Researchers in Europe have determined that a town in Maine is actually part of Southwestern France.
By just what mechanism a thousand or so hectares of French soil wound up occupying what was once the Town of Leeds, Maine, is still a mystery. Researchers believe that some sort of powerful space-time event was involved, probably in the middle of the night, or during High School Basketball week, when no one was paying attention.
This mysterious transvergence eventually came to light last year when a group of cyclists taking part in something called the "Tour de Lacs" passed through the town of Leeds, Maine, and stopped to admire fields of sunflowers - much like those that dot the French countryside.
Some time later, a French bicycle tour operator, looking on the internet for the perfect cycling image to promote his new touring company in Southwestern France, came upon the sunflower image and quickly contacted the group's weblog, seeking permission to use their photo. He even sent along a mock up of his ad, promising his customers "stunning countryside."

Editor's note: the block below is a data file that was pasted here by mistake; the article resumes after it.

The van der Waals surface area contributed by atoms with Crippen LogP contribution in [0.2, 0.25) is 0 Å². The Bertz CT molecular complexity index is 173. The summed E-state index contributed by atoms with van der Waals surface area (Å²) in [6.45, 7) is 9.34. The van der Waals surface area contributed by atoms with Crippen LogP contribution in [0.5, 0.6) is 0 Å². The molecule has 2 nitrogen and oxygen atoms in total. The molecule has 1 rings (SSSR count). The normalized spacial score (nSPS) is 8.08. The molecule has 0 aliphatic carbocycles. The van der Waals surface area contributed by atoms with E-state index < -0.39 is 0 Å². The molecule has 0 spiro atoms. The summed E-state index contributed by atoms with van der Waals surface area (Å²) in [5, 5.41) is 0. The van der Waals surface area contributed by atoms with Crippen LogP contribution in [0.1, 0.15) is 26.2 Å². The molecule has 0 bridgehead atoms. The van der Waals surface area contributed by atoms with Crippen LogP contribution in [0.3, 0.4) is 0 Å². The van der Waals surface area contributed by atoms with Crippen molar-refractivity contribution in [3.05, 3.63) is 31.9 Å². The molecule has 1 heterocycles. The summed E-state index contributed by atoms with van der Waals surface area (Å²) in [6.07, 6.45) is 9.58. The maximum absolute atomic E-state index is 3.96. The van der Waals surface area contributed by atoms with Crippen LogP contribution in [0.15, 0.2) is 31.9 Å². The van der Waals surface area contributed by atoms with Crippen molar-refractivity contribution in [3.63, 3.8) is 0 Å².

The cyclists briefly considered holding out for an offer of a free tour, or perhaps a 15 lb wheel of cheese, but finally relented and granted their permission for the use of the image. Curiously, Leeds has noticed an increase in the number of foreign bicycle tourists, stopping to puzzle over their maps and ask directions.
The French team of researchers has taken this into account, and they are looking for evidence that the town of Leeds, Maine, or its cosmic counterpart, has been transported in turn to the French countryside. To date, they have begun to focus their efforts on a small village on the outskirts of Manzac-sur-Vern, where, it is said, the residents speak with a strange accent, and the village store prepares popular sandwiches in bagettes that they call "les Italiens." They promise to have more information on this puzzle as it becomes known.